We all know what it’s like to live under a regime of health care rationing (unless of course you’re one of the lucky 1 percenters). Imagine however, that you had to live under conditions of food rationing, because global climate change, drought, worsening water supplies, more expensive fertilizers and the investment in growing crops for biofuels rather than food consumption. Sounds like something out of a B-Grade Sci-Fi movie staring a certain gun nut we all love so well? Well, actually not. In some parts of the world the United Nations is already rationing food supplies, and the prediction is that things are going to get much, much worse by this time next year:
Increasing demand for food from the growing economies in India and China has left global stocks at a historic low. Biofuel production has reduced the amount of food being marketed for human consumption, and high oil prices have increased the cost of transporting food and purchasing fertiliser to improve crop yields.
Add to this weather-related disruptions that have upset delicate food ecosystems, and it is easy to understand how the price of food has risen to the point where people’s ability to feed their families, and our ability to help the hungry, is being severely threatened.
This “perfect storm” of factors means that for those already surviving on one bowl of grain a day, there is no place to retreat. Experts say that the rise in food prices is a structural reversal in the previous long decline in food prices and trends in high food commodity prices are now predicted to stay with us for the long term. […]
What is most alarming is that food price rises are affecting new communities who had previously been protected from the scourge of hunger. This “new face of hunger” is found in the cities, towns, and slums of developing countries. It includes people who might normally have found ways of buying the food they need for their families, but who now find they cannot afford to pay the inflated prices for food, even if it is available in their markets and shops.
This past week, we have seen food riots erupt in the West African state of Burkina Faso. Late last year, there were food riots in Mauritania and Senegal. Communities living in countries where food has to be imported to feed hungry populations are rising up to protest at the high cost of living.
This is only the beginning my friends. The next few decades will see world wide food scarcities the likes of which we haven’t experienced in our lifetimes, as global climate change, water shortages and rising oil prices make the cost of producing and delivering food to those who need it most ever more expensive and unreliable.
The dramatic escalation of grain prices now feeding through into a wide range of other foodstuffs seems to have taken world leaders completely by surprise. This may also explain, though it certainly does not excuse, their almost complete lack of public response to the new danger of a global hunger pandemic. […]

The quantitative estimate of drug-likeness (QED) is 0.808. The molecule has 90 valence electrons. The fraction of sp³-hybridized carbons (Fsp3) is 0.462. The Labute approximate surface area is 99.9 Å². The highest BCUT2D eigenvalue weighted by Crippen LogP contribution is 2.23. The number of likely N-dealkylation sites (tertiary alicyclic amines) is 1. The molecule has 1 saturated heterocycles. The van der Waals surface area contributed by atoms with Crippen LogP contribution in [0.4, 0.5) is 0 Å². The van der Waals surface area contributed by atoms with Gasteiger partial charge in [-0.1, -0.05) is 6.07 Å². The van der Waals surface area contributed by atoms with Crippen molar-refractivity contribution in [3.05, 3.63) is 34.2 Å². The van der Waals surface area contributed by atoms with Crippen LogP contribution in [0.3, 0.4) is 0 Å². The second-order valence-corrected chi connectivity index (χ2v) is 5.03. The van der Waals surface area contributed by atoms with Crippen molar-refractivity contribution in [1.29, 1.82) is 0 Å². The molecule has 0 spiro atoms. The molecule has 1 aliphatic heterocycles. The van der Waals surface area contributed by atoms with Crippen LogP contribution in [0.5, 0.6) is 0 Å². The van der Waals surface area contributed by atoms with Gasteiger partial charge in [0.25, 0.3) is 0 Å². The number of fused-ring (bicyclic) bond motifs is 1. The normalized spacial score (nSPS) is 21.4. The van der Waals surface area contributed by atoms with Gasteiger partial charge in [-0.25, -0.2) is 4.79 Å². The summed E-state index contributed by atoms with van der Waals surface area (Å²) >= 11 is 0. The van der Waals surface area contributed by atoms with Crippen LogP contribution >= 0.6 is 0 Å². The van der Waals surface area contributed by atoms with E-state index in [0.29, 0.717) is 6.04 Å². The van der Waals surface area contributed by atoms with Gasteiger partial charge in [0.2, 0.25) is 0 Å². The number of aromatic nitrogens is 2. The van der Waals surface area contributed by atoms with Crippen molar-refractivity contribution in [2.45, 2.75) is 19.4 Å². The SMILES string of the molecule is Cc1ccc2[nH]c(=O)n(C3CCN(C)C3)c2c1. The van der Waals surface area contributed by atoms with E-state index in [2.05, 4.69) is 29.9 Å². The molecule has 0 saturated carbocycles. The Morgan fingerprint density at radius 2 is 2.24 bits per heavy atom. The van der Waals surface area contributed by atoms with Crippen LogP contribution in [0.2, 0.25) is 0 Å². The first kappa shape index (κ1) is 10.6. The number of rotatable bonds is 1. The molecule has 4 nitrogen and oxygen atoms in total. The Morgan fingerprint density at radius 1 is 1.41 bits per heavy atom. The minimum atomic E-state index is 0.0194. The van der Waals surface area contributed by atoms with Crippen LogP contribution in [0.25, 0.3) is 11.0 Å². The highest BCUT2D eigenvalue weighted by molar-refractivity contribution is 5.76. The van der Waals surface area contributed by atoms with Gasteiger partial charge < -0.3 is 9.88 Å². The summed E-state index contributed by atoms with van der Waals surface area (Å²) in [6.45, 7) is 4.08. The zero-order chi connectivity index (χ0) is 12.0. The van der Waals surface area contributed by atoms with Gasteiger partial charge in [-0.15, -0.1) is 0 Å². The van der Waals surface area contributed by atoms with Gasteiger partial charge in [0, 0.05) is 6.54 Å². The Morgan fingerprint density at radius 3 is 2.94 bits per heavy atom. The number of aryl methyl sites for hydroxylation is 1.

Drought and the switch of land to biofuel output (notably in north America) threaten years of production shortfall. Already, higher food prices have threatened social and political unrest: on a small scale in Italy and a potentially enormous scale in China.
There is no quick fix. But it would help if there was an international agreement to reverse the lunatic commitment to biofuel production.
The truth is, the global warming crisis, the rapidly developing international tensions over energy security and the all-too-possible disaster of worldwide famine are intrinsic parts of the same challenge. For now, we should demand that our political leaders (starting with George Bush) publicly admit the seriousness of the situation. That should be followed by a world summit, called by the UN and relevant global agencies, to launch an emergency plan to deal with the consequences of radical food price inflation and possible mass hunger. In the meantime, we should be grateful that the anti-CAP zealots in this country and others have failed to prevent a return to policies designed to encourage food production.
Frankly, I don’t think Mr. Bush gives a damn about starving people in other countries, because he sure as hell doesn’t give a damn about rising food prices here in the United States, where at least one would think political calculation alone would influence his decision making process. Nor has he taken much of a role in dealing with the drought conditions facing the American Southest. And despite his much ballyhooed “humanitarian”
photo-op trip to Africa I don’t see George Bush making food production and famine relief to developing countries a priority in the waning days of his Presidency, where legal protection for telecommunications companies (and his own administration) seem to be the most prominent place he is willing to spend his political capital these days.
Nor do see any of the other candidates on the campaign trail likely to raise this issue either. Yet in the years to come, the growing food and water crises fueled in great measure by the disastrous economic, environmental and energy policies of the Bush administration will come back to haunt us all. Expect more food riots around the world, more “illegal” immigration, more economic hard times and more wars in the coming decades. I don’t envy the next several Presidents (or other world leaders for that matter) because they will be faced with an increasing array of difficult problems for which there are no simple solutions, or perhaps any solutions whatsoever. The storms of the 21st century are merely in their infancy. Soon enough we will be facing their full fury.